Bart/ November 11, 2018/ Photographic anatomy/ 0 comments

Many of my photographers’ friends choose to photograph auroras relying only on very popular today mobile applications. Yes, they are litle bit useful, I use one of them myself.

But if we want to accurately plan our photographic trip is worth it to prepare better.
On the NOAA webside we will find useful information for this.
NOAA and NASA lead permanent observations of the sun and the heliosphere and all these informasias are available for free.
long-term announcements of the northern lights activity it’s like shooting a machine gun on a fence.
This is based on the history of previous activities and has not much to do with what really is going to happen.
The northern lights are the result of sun activity and more precisely a sunspots.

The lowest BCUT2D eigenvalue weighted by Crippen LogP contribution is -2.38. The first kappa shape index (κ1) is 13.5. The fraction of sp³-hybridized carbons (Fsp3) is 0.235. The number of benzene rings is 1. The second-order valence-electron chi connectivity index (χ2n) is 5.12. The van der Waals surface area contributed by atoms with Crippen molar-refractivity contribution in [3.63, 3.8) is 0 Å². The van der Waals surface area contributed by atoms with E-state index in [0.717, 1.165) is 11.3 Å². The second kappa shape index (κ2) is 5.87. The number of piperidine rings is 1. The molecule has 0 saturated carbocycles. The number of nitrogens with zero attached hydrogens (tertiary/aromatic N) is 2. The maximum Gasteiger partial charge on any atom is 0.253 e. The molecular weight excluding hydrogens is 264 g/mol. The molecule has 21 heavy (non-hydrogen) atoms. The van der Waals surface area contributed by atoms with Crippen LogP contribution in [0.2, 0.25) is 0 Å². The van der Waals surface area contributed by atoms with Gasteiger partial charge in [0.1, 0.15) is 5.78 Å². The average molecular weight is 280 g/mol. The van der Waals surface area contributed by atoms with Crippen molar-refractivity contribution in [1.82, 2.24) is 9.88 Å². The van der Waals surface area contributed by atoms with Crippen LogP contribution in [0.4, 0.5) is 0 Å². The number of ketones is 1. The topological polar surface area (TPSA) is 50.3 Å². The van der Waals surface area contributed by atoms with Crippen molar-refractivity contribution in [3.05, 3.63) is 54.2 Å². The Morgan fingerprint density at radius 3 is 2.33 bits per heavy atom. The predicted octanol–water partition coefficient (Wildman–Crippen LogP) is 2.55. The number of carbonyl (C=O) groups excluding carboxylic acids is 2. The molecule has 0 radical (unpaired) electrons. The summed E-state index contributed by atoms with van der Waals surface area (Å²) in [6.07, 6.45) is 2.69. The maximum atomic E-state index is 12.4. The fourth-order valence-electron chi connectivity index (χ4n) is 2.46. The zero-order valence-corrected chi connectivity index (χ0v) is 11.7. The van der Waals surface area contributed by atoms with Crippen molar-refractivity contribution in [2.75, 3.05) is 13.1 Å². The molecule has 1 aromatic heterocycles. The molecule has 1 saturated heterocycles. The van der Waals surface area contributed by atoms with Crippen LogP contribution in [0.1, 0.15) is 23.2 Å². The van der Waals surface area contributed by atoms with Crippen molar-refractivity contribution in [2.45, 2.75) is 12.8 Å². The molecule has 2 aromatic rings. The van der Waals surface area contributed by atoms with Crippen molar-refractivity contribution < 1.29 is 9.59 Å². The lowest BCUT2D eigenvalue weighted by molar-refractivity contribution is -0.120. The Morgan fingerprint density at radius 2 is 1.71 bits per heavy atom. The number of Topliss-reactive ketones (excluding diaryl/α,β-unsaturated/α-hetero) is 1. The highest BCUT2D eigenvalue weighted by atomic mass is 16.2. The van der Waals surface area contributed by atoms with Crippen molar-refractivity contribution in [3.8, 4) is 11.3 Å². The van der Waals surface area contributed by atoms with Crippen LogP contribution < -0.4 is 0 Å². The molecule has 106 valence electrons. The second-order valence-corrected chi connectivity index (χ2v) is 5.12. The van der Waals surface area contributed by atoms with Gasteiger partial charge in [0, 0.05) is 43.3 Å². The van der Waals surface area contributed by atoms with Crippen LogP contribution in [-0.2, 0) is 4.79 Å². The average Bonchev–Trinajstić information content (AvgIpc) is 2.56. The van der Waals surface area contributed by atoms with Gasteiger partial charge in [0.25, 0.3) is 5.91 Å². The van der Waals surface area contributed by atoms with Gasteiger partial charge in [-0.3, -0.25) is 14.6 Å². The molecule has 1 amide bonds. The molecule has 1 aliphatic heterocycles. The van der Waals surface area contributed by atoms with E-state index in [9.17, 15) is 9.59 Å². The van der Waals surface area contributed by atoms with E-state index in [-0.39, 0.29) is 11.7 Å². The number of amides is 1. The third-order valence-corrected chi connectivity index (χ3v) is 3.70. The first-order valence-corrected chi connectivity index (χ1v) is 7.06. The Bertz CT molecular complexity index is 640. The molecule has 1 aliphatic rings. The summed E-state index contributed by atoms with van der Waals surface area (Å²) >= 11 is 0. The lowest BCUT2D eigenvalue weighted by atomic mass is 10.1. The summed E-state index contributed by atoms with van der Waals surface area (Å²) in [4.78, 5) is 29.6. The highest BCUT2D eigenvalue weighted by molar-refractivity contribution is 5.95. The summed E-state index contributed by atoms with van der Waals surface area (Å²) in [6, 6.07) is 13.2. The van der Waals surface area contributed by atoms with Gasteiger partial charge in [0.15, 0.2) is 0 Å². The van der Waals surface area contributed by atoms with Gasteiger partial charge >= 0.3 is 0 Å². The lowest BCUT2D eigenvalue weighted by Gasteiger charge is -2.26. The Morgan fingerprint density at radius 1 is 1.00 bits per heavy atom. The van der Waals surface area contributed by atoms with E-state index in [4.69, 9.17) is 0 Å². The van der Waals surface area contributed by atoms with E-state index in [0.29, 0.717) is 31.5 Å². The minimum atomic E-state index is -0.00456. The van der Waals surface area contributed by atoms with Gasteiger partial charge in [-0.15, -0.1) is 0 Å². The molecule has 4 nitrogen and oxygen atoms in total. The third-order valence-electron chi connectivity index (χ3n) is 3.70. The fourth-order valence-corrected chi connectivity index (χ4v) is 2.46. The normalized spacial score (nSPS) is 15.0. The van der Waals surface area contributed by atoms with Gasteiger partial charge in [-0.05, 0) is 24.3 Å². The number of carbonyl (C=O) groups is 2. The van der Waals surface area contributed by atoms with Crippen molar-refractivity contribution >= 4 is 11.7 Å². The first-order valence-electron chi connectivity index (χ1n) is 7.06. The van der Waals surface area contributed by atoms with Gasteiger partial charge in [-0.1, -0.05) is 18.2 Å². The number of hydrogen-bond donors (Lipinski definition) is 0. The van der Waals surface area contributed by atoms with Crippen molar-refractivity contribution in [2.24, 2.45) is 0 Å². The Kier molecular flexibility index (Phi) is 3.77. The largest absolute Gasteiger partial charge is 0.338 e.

we only know that the activity cycle is about 11 years, and is not for sure.

Observations of the sun by people are not longer than 200 years (there are some mentions about observations in the times of Aristotle)
and the sun is almost 4,7 billion years old so we really know nothing.
However, based on the observation of the tools that NOAA gives us we are able to predict when and how strong the aurora will be.
more or less 😉

Using the SOHO preview, we can see how much plasma is eject from sunspots
https://sohowww.nascom.nasa.gov/data/LATEST/current_c2.gif

 

 

 

 

 

Using the solar wind preview, we can quite accurately observe when and how much plasma will reach the Earth’s magnetic field (WSA-Enlil Prediction)

 

 

 

 

 

The coronal ejection usually reaches us after about 17-20 hours depending on the speed.
On it how the northern lights will look like it depends on speed. Values above 500km/s make it more attractive, more bent and nicely dancing. On the links given below you can find out everything you need to observe the sunny weather:

https://sohowww.nascom.nasa.gov/spaceweather/
https://www.swpc.noaa.gov/communities/space-weather-enthusiasts

And below are some of my last observation photos

 

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